From Consortium News
To gauge the transformation in the response by the U.S. military, the mainstream media and the public to a U.S. war crime, one need only compare the reactions to two of the most heinous American crimes: the 1968 My Lai massacre in Vietnam and the gunning down of innocent Iraqis on a Baghdad street in 2007.
The latter was captured on a cockpit video from attacking Apache helicopters and revealed in a video released by WikiLeaks 10 years ago today. Wikileaks obtained the video from a conscientious U.S. Army intelligence analyst, Chelsea Manning.
The My Lai incident was revealed to the public in Nov. 1969 through the reporting of investigative journalist Seymour Hersh. An army veteran whistleblower, Ronald Ridenhour, had first written in early 1969 to the White House, the Pentagon, the State Department and members of Congress revealing credible details about the massacre. It led to a military investigation.
The probe found that U.S. Army soldiers had killed 504 unarmed people on March 16, 1968 in the village of My Lai, including men, women and children. Some women were gang-raped by the soldiers. The military investigation led to charges against 26 soldiers. Just one, Lieutenant William Calley Jr., a C Company platoon leader, was convicted. He was found guilty of the premeditated murder of 109 villagers. (Given a life sentence, he ultimately served only three and a half years under house arrest.).
But Calley's conviction was largely covered up by the military. The New York Times ran only a short Associated Press story on Sept. 7, 1968, with few details. Hersh, however, heard something about the incident from a military source in Washington and started poking around. Eventually he got to see Calley in his cell in Georgia and was even allowed to look through classified notes on his case. Hersh had his story. He pitched it to Look and Life Magazines, but was turned down. Eventually the freelancer published his story at the obscure Dispatch News Service.
Photo by United States Army photographer Ronald L. Haeberle on March 16, 1968 in the aftermath of the My Lai massacre. (Wikipedia)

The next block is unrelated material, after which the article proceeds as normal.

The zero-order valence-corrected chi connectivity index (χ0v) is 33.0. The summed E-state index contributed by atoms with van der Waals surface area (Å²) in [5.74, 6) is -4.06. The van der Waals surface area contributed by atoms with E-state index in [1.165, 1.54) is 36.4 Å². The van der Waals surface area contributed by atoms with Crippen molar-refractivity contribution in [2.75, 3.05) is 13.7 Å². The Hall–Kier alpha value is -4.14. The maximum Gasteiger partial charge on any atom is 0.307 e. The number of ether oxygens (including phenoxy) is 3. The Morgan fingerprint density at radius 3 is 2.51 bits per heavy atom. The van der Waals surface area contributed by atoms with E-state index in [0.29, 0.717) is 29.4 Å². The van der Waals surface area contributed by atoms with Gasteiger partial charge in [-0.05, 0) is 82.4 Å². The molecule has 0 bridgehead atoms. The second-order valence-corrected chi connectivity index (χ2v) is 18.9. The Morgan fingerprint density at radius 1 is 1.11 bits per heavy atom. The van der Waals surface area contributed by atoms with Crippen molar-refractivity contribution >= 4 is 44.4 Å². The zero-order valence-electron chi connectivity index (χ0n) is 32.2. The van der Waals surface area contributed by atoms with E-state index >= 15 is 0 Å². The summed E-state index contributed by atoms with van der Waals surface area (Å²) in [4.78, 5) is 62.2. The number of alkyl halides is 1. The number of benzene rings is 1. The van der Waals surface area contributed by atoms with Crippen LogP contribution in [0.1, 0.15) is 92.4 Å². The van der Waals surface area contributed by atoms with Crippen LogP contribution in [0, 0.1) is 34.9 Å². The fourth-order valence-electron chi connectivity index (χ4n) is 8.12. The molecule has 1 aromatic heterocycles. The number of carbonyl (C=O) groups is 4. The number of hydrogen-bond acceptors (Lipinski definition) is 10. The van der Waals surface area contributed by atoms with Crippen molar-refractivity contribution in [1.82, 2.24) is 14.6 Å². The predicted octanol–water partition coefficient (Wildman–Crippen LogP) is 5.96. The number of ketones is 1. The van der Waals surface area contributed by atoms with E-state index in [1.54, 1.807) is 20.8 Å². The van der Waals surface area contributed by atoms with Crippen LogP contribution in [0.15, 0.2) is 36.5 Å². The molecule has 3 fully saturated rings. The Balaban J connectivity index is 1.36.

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There was a public outcry after Hersh's revelation. It was picked up by newspapers across the nation, including on the front pages of The New York Times and Washington Post. It fueled anti-war sentiment and hatred of President Richard Nixon. Two days following Hersh's story about 250,000 anti-war protesters gathered at the Washington Monument. "It surpassed in size the civil rights March on Washington in 1964 and was easily the largest and was perhaps the youngest antiwar crowd ever assembled in the United States," the Post reported.
Forty years after the My Lai incident, Apache helicopter gunships patrolling the skies of Baghdad on July 12, 2007 opened fire on a group of civilians on a street below, killing a number of people, including two Reuters journalists, and the driver of a van who had come to pick up the wounded.
During the My Lai incident one brave American serviceman, Hugh Thompson, landed his helicopter between cowering civilians and advancing GIs and told the Americans his gunship would fire on them if they didn't stop. In Baghdad, one U.S. soldier, Ethan McCord, saved the lives of two Iraqi children over the orders of his superiors.
Where the Similarities End
Some similarities between the two incidents are uncanny. But the outcomes were wholly different. Both were stories of a U.S. military massacre of innocent civilians. Both began with a whistleblower, Ridenhour on My Lai and Manning on Baghdad. Both stories were turned down by major media, and later accepted by obscure publications (which then made WikiLeaks well-known). (Manning was first turned down by the Times and The Washington Post).
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